Personal budgeting allows you to know exactly how much money you have — even down to the penny, if you so desire. Furthermore, a budget is a self-education tool that shows you how your funds are allocated, how they are working for you, what your plans are for them, and how far along you are toward reaching your goals. “Knowledge is power,” as the oft-quoted saying of George Eliot goes, and knowing about your money is the first step toward controlling it. That leads us to our next benefit:

BudgetYes! Jane Chidester is the author of BudgetYes! and excellent budgeting resource.

Control. A budget is the key to enabling you to take charge of your finances. With a budget, you have the tools to decide exactly what is going to happen to your hard-earned money — and when. You can be in control of your money, instead of having your money limit what you do. This bears repeating: you can be in control of your money, instead of letting it control you!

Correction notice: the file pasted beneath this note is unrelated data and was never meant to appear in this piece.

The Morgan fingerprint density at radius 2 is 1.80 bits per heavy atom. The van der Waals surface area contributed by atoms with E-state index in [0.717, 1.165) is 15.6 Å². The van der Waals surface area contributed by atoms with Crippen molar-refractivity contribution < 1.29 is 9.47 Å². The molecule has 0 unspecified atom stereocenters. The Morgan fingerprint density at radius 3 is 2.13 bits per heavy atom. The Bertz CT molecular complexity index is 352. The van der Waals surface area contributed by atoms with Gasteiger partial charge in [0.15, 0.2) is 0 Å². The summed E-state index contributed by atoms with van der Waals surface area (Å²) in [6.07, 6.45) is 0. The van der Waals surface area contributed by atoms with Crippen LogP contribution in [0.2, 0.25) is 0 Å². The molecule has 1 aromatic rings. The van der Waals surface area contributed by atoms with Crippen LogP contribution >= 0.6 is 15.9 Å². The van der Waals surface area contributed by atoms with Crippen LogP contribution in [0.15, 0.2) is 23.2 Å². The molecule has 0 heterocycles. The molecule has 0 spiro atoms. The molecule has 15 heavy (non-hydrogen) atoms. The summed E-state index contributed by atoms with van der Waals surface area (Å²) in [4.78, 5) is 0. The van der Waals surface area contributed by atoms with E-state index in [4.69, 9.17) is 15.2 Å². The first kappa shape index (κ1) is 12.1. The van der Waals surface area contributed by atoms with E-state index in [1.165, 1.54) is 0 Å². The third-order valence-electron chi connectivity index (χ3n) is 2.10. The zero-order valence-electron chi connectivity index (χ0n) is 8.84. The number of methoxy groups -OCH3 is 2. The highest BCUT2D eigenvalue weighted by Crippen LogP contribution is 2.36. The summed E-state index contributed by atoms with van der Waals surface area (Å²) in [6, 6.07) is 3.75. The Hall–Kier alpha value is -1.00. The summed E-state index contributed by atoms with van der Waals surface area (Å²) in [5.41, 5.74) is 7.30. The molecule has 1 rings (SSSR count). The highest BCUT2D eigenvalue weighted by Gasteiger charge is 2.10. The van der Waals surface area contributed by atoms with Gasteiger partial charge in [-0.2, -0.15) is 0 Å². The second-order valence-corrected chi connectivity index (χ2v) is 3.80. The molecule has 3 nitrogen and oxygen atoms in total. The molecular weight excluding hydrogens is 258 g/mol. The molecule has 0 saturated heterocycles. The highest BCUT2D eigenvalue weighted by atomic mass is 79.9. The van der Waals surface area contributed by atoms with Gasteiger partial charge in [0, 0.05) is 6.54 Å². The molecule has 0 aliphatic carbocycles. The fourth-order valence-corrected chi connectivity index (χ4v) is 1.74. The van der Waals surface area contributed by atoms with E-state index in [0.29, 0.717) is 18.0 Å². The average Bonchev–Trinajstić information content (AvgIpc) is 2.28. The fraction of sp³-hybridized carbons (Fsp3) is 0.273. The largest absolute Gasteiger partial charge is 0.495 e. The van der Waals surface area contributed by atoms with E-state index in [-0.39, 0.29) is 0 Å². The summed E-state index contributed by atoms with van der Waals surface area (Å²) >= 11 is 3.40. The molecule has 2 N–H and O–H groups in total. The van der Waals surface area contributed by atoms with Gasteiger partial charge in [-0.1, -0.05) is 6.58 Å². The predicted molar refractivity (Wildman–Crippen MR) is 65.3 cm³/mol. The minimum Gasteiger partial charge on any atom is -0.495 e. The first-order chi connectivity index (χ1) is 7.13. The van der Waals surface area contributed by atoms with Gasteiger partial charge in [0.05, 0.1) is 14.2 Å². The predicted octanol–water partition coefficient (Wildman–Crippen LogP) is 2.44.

Organization.

Even in its simplest form, a budget systematizes, or divides, funds into categories of expenditures and savings. Beyond that, however, budgets can provide further organization by automatically providing records of all your monetary transactions. They can also provide the foundation for a simple filing system to organize bills, receipts, and financial statements.

Communication.

If you are married, have a family, or share money with anyone, having a budget that you both (or all) create together is a key to resolving personal differences about money handling. The budget is a communication tool to discuss the priorities for where your money should be spent, as well as enabling all involved parties to “run” the system.